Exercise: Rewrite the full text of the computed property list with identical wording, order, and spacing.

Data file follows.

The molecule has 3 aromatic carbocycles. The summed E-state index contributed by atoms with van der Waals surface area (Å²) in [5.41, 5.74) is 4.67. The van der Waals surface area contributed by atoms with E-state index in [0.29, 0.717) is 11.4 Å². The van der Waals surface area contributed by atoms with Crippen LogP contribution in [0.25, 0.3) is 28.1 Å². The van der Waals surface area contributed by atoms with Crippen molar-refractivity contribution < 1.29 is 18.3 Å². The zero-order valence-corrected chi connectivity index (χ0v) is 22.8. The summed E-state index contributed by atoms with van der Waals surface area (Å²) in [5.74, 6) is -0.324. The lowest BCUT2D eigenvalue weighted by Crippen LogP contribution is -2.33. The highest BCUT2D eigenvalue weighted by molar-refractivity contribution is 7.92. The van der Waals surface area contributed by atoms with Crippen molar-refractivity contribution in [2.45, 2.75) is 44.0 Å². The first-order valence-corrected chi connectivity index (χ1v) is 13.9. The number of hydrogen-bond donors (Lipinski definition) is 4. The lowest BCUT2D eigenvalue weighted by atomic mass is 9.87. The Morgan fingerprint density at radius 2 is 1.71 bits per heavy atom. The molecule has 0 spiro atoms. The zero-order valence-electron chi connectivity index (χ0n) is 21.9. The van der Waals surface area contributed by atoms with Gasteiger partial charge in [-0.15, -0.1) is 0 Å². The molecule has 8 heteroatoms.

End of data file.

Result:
The molecule has 3 aromatic carbocycles. The summed E-state index contributed by atoms with van der Waals surface area (Å²) in [5.41, 5.74) is 4.67. The van der Waals surface area contributed by atoms with E-state index in [0.29, 0.717) is 11.4 Å². The van der Waals surface area contributed by atoms with Crippen LogP contribution in [0.25, 0.3) is 28.1 Å². The van der Waals surface area contributed by atoms with Crippen molar-refractivity contribution < 1.29 is 18.3 Å². The zero-order valence-corrected chi connectivity index (χ0v) is 22.8. The summed E-state index contributed by atoms with van der Waals surface area (Å²) in [5.74, 6) is -0.324. The lowest BCUT2D eigenvalue weighted by Crippen LogP contribution is -2.33. The highest BCUT2D eigenvalue weighted by molar-refractivity contribution is 7.92. The van der Waals surface area contributed by atoms with Crippen molar-refractivity contribution in [2.45, 2.75) is 44.0 Å². The first-order valence-corrected chi connectivity index (χ1v) is 13.9. The number of hydrogen-bond donors (Lipinski definition) is 4. The lowest BCUT2D eigenvalue weighted by atomic mass is 9.87. The Morgan fingerprint density at radius 2 is 1.71 bits per heavy atom. The molecule has 0 spiro atoms. The zero-order valence-electron chi connectivity index (χ0n) is 21.9. The van der Waals surface area contributed by atoms with Gasteiger partial charge in [-0.15, -0.1) is 0 Å². The molecule has 8 heteroatoms.